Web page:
- The Israeli military retaliated to missile attacks on Jerusalem from militants in Gaza with airstrikes in Hamas-ruled Gaza areas for the first time since 2014. The escalation in violence dented risk sentiment as fears of more clashes ahead of religious celebrations in the days ahead.
- S&P 500 fell -1.0% on Monday, as negative momentum accelerated in the heavily-weighted growth stocks with selling interest leaking into the broader market late in the day. The Nasdaq (-2.6%) and Russell 2000 (-2.6%) both dropped -2.6%. The Dow Jones Industrial Average was up as much as +0.9% intraday at all-time highs above the 35,000 level, but it retraced from that level and closed lower by -0.1%.
- Growth stocks were heavy on no specific macro catalyst, but some investors blamed the negative reaction to Citigroup downgrading Alphabet (GOOG 2340.66, -57.03, -2.4%) and Facebook (FB 305.97, -13.11, -4.1%) to Neutral from Buy, and the rotation towards cyclical stocks as potential catalysts.
HEADLINES & MARKET IMPACT
Notable Snippet: U.S. gasoline prices at the pump jumped 6 cents in the latest week, according to the American Automobile Association (AAA), and could soon be headed for the highest level since 2014 due to a cyber attack that shut down the country’s biggest fuel pipeline system. That prospect had U.S. motorists and small businesses worried about the hit to their wallets. A ransomware attack forced Colonial Pipeline to shut down its system on Friday in an outage expected to last a full week or more.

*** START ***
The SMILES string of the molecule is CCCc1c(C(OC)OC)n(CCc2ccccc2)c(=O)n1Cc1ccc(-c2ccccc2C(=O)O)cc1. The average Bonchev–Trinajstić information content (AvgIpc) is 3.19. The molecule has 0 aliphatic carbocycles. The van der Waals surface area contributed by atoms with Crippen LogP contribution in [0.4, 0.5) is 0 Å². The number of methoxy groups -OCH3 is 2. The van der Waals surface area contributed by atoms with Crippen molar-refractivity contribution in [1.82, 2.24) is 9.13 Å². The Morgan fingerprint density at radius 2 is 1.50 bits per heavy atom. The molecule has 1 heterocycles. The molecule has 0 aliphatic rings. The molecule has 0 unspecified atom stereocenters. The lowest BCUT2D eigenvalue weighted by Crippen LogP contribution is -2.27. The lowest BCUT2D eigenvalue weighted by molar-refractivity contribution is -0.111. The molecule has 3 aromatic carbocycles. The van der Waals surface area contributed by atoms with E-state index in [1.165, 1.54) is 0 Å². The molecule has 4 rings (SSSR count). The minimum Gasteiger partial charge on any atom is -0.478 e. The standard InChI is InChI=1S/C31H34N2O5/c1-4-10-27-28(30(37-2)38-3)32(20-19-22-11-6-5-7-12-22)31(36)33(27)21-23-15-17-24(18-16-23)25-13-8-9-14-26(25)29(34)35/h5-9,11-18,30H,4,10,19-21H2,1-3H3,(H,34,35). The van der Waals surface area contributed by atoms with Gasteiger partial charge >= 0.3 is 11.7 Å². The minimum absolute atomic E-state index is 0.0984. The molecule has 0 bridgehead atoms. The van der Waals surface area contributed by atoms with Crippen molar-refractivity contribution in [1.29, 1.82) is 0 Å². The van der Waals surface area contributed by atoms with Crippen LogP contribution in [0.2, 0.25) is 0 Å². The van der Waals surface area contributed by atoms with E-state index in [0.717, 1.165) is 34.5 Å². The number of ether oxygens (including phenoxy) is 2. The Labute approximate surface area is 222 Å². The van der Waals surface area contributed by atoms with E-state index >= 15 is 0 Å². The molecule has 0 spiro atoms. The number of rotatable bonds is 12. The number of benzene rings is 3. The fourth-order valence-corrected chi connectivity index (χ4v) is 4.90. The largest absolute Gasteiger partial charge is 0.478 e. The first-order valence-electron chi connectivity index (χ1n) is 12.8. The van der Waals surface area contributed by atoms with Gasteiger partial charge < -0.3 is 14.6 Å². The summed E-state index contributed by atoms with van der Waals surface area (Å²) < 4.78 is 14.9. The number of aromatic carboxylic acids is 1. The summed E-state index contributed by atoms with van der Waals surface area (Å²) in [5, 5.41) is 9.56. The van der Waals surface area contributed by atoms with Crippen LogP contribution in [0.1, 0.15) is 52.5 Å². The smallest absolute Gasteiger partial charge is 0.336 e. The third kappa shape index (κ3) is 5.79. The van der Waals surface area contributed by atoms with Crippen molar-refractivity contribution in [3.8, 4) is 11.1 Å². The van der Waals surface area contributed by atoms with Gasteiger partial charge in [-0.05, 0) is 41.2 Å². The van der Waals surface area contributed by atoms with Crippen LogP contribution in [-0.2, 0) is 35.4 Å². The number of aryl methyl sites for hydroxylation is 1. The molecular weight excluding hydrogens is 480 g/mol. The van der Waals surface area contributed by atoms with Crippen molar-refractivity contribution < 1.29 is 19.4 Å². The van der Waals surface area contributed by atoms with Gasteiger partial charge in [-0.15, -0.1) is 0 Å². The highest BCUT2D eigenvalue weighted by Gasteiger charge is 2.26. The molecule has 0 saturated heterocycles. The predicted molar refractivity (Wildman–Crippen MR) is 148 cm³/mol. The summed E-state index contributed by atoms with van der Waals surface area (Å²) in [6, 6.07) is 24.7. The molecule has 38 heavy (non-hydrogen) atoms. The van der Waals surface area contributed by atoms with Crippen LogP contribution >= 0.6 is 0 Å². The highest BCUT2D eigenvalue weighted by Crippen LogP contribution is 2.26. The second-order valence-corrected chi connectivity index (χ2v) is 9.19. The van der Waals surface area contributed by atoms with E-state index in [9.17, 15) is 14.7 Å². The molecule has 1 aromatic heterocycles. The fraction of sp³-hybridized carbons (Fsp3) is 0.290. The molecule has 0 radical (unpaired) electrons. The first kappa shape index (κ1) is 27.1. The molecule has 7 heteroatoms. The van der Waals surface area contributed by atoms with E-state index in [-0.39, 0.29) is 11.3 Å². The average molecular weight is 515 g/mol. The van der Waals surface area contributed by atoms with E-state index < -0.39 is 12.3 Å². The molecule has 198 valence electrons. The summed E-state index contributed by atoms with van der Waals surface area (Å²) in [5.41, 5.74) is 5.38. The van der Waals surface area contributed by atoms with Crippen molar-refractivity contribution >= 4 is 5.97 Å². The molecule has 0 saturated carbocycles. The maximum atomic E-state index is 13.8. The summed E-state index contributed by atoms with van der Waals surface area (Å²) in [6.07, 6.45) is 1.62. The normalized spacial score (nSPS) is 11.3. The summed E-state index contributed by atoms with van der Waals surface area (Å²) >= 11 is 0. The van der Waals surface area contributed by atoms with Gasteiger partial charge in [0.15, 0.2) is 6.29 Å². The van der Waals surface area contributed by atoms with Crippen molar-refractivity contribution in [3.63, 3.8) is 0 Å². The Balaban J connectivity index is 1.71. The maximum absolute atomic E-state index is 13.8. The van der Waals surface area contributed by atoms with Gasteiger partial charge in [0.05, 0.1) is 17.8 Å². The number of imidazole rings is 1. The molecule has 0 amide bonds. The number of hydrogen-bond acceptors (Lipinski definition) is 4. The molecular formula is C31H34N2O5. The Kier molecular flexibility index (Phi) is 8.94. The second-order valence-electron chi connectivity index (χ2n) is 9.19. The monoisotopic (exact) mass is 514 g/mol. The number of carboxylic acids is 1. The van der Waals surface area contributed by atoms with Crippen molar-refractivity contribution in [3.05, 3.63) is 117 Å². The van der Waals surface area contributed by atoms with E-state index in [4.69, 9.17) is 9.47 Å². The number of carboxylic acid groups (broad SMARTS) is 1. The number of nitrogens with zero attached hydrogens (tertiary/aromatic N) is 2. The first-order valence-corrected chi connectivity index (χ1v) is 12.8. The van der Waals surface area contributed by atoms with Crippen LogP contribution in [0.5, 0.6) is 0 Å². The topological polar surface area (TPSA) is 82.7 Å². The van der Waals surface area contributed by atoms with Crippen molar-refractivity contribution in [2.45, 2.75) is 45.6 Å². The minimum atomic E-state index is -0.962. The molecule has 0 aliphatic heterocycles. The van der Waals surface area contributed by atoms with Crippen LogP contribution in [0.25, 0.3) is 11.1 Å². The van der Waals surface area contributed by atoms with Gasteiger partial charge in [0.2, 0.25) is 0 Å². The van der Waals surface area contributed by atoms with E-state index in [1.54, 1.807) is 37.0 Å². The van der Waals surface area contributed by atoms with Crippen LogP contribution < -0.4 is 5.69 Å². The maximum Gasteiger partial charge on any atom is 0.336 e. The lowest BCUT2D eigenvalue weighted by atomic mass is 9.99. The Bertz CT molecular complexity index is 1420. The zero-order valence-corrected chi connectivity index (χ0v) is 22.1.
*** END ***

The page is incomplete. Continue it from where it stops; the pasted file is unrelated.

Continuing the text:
Notable Snippet: U.S. regulators authorized Pfizer (PFE.N) and BioNTech’s COVID-19 vaccine for use in children as young as 12 and said they could begin receiving shots as soon as Thursday, widening the country’s inoculation program as vaccination rates have slowed significantly. This is the first COVID-19 vaccine to be authorized in the United States for ages 12 to 15. Vaccinating younger ages is considered an important step for getting children back into schools safely. U.S. President Joe Biden has asked states to make the vaccine available to younger adolescents immediately.
Biden issued a statement hailing the authorization as “a promising development in our fight against the virus.”
THEMATIC CONTEXT: “Countries should not rest on their laurels because viruses do not take days off. As countries with successful vaccine drives continue to open up while those who are slow to inoculate and are nonchalant about safety practices fall back into the doldrums, we will see a bifurcation in economic activity even across developed world economies and we suspect this will show up in FX rates.” — 20th Mar 2021
Notable Snippet: Israel carried out airstrikes in Palestinian territory after militants in Gaza fired a barrage of rockets at Jerusalem for the first time since 2014, raising fears of a wider conflict following days of clashes between Palestinians and Israeli police in the contested holy city of Jerusalem. Israel’s military said Monday that it had begun striking targets in Hamas-ruled Gaza in response to more than 150 rockets from Gaza. The targets included eight Hamas operatives and a Hamas terror tunnel. Israel also bolstered its troops on the border with Gaza.
Phan Vee Leung
CIO & Founder, TrackRecord